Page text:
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The Q? Blog

What Do Kayakers and River Snails have in Common?

by Devin Reese -- Apr 26, 2017
Devin Reese, smiling

Devin is the lead digital science writer for the Q?rius website. She writes and gathers media for the Smithsonian Science How? webcast series,...

Keeled Ramshorn snail (Planorbis carinatus) that lives in rivers and lakes in Europe. Photo by Gerhard Falkner.
Keeled Ramshorn snail (Planorbis carinatus) that lives in rivers and lakes in Europe. Photo by Gerhard Falkner.

Both kayakers and river snails are animals who rely on freshwater. While for a kayaker, it’s for recreation, for a snail it’s about livelihood. Freshwater snails live underwater and feed on algae and other bits of aquatic food. Like kayakers, they depend on certain conditions of temperature, water flow, and water quality for their activities.

Many of us have seen a land snail on a sidewalk or plant. On beaches, we have found shells that belong to marine snails, such as periwinkles, whelks, and conchs. But, freshwater snails are less visible and less well understood. Yet, freshwater snails are a really diverse group, with upwards of 4,000 known species, living on every continent but Antarctica. 

What makes a snail a snail? It’s an animal in the class Gastropoda. We think of snails as having shells, but slugs are actually snails as well, technically. What gastropods have in common is a muscular foot (gastropod = “stomach foot”) that extends out from the bottom of their shell with the stomach and other organs coiled above. Most gastropods use the foot to move around, whether creeping, swimming, or burrowing. Slime secreted by special foot glands helps smooth their way forward.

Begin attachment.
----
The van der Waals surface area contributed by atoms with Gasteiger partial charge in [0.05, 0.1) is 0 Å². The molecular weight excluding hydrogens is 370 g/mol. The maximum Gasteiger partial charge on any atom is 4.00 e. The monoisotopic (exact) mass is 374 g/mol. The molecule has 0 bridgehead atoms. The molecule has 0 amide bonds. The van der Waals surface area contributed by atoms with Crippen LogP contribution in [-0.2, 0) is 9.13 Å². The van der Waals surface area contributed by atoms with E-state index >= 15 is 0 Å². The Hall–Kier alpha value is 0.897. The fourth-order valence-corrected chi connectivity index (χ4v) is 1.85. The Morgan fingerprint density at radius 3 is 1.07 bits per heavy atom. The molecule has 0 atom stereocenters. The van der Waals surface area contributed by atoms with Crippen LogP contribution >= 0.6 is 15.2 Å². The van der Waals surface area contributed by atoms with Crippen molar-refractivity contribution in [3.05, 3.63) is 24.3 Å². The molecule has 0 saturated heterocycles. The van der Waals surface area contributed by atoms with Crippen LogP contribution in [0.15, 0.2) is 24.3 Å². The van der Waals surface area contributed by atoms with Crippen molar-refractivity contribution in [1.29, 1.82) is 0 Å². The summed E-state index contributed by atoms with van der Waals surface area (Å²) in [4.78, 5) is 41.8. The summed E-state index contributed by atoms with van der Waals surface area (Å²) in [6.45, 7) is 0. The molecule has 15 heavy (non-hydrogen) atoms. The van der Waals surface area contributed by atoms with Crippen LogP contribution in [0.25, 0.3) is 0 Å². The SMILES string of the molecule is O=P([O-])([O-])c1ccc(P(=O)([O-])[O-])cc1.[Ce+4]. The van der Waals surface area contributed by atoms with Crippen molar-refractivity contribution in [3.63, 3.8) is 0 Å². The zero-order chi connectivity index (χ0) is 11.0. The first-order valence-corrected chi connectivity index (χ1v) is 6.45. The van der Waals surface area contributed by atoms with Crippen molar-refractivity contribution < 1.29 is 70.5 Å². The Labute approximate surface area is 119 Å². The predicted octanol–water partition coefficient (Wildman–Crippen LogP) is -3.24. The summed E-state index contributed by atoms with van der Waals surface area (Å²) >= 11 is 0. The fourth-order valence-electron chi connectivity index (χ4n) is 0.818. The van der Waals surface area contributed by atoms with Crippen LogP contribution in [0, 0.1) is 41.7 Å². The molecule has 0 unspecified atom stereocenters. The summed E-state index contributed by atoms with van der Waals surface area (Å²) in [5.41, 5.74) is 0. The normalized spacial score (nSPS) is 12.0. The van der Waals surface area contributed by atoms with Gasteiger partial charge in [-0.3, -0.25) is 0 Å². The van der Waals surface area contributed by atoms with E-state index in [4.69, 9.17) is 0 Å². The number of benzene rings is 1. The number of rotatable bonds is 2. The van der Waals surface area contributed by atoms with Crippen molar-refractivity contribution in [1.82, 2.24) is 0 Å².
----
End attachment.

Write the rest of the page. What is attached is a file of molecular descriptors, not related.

Many human activities affect snails by polluting or otherwise altering the habitats they live in.  Freshwater snails are particularly vulnerable because they live in patchy environments. Imagine the view from above of a landscape dotted with ponds, lakes, and streams. Snails are not exactly speedy, and if the freshwater they live in becomes uninhabitable, they may not have the ability to move to a new setting.

Damming, mining, draining, and the myriad of other changes to freshwater ecosystems have taken a toll on freshwater snails. The impacts show in the dozens of species that have gone extinct and dozens more at risk of extinction. While we might wonder about the significance of losing any single species of snail, collectively they sustain food webs in which they play roles as ecosystem engineers- breaking down dead materials, cycling nutrients, and maintaining water quality.  

Zoologist Ellen Strong studies freshwater snails in an effort to understand their biodiversity and ecosystem needs. Learn more about her work on these cryptic animals in a "Smithsonian Science How" webcast video. During How Humans Impact Freshwater Snails, Ellen will take you on a journey to her field sites. You can also get teaching resources to use with the webcast.


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